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Sunday, 23 November 2014

Eastern Orthodox Church

Christianity developed into two big branches in the Middle Ages. The Western part later became the Roman Catholic Church. The Eastern part is known as the Eastern Orthodox Church. During the centuries views on politics and theology developed differently in several ways. The issues that divided  the Eastern and Western Christians came to a head in 1054 with the Great Schism, where each Church excommunicated the other.

The Nea Ekklesia was inaugurated in Constantinople in 880, setting the model for all later cross-in-square Orthodox churches.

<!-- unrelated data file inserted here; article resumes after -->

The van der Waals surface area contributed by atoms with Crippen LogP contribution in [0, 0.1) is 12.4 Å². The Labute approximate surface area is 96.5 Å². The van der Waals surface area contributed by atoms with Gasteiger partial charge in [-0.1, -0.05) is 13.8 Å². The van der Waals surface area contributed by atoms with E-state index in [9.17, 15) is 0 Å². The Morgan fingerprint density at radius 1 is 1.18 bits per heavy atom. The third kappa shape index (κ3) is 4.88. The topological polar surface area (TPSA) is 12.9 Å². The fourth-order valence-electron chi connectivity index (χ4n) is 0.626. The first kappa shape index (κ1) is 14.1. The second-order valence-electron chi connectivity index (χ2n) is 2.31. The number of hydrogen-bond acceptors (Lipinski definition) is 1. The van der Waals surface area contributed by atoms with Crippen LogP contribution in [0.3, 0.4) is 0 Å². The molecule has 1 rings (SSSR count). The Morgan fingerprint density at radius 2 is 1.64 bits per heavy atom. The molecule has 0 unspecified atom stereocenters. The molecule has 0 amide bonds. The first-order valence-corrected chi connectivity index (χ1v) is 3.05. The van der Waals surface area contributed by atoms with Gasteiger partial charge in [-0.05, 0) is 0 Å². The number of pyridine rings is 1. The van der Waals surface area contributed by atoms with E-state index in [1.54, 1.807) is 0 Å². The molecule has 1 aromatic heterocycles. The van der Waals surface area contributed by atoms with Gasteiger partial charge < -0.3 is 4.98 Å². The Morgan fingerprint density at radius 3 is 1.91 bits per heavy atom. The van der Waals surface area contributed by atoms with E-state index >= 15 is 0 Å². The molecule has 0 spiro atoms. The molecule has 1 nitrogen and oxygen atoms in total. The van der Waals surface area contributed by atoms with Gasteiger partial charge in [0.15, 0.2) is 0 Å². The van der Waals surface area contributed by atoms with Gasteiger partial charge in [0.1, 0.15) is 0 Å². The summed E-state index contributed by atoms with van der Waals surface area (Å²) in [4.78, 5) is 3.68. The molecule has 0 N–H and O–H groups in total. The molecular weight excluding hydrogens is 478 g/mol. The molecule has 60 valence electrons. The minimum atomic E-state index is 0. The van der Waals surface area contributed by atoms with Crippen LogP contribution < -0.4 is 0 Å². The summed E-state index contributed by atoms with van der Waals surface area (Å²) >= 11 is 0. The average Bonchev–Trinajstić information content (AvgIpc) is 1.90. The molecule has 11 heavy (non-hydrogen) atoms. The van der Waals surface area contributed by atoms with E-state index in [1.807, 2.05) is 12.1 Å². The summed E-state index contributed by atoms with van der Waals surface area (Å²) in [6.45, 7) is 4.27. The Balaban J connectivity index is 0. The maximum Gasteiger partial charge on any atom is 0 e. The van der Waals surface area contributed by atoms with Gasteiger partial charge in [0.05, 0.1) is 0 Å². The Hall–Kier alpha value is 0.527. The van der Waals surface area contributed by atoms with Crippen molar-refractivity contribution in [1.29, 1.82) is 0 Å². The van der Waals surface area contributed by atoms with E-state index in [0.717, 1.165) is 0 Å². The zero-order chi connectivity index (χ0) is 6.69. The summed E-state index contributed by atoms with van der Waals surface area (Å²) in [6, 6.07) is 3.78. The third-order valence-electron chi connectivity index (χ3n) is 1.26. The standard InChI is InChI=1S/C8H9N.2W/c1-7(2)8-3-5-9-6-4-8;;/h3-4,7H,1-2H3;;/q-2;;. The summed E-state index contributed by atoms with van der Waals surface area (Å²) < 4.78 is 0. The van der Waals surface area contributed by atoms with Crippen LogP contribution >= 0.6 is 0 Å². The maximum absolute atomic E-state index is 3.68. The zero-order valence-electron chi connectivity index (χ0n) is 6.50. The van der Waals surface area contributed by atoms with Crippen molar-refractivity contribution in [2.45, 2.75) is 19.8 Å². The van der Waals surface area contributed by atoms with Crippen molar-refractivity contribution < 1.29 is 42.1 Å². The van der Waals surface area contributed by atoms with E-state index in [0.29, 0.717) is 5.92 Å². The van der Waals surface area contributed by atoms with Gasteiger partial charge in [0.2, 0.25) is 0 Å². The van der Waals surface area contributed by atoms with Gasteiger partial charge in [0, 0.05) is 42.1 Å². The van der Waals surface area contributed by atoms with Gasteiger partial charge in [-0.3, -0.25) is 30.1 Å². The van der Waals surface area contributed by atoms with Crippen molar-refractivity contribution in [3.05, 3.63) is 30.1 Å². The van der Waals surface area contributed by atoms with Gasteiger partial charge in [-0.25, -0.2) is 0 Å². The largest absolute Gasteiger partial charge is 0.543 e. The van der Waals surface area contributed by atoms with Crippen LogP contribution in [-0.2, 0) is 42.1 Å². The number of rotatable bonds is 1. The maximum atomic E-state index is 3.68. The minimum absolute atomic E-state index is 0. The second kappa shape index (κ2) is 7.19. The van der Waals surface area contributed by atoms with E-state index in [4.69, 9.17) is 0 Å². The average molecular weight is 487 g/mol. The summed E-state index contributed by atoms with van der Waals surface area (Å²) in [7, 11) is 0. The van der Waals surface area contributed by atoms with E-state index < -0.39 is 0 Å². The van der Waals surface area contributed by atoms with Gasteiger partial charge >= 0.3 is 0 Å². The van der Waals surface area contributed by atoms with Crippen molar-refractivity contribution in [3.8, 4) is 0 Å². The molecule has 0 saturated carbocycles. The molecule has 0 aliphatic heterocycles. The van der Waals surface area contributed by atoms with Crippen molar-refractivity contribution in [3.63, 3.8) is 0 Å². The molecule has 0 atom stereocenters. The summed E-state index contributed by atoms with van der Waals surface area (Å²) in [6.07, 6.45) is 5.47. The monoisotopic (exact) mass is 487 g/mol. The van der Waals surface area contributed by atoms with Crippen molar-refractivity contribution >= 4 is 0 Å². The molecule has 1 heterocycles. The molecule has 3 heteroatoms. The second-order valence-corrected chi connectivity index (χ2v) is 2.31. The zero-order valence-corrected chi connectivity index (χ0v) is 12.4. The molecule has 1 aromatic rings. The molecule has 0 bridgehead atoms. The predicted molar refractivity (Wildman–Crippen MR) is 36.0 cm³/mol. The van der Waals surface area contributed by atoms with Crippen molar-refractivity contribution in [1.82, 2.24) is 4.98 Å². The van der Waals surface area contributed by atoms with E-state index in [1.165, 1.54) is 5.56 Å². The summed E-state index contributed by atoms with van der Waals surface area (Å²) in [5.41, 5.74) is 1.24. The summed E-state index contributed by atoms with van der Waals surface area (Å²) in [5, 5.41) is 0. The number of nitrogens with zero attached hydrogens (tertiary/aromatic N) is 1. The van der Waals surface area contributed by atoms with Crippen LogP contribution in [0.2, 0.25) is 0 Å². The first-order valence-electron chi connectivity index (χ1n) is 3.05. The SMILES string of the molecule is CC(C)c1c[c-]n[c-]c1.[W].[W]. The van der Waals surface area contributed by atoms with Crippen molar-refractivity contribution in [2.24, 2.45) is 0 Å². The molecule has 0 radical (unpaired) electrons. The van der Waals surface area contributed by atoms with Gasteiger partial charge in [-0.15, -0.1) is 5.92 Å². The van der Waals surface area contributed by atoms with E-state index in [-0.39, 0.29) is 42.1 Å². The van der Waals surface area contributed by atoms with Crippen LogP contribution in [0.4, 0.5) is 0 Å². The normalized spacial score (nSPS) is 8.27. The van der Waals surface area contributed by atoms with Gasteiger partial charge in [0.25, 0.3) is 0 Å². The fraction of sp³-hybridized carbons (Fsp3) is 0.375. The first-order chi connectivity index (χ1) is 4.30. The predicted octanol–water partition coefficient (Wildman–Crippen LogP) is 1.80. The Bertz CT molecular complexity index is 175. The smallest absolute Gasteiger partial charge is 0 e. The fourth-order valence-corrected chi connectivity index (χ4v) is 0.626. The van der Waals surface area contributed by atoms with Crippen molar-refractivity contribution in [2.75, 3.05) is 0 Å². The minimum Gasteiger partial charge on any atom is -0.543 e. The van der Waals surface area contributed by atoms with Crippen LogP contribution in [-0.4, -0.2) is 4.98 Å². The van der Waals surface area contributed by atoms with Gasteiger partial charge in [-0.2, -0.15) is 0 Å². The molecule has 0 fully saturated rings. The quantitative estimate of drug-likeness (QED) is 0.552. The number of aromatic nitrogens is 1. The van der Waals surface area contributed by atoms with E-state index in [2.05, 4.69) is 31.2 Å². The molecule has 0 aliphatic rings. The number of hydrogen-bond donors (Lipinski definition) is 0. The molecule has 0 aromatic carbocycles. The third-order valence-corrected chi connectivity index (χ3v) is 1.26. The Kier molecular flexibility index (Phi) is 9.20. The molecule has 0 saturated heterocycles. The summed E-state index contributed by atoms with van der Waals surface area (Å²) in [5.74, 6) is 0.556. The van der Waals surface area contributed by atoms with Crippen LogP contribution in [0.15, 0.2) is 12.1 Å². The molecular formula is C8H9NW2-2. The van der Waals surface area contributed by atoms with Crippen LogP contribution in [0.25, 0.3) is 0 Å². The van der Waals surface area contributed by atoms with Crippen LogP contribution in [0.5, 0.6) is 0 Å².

In 1965 the Orthodox Eastern Church and the Western Catholic Church agreed to retract the excommunications cast on each other in 1054 which formalized the Great Schism.

Pope John Paul II traveled to Romania in 1999 becoming the first pope to visit a predominantly Eastern Orthodox country since the Great Schism in 1054.

The Eastern Orthodox Church – with a permanent church in Antarctica – is the only religion with a church on every continent.

There are about 300 million Orthodox Christians in the world. 

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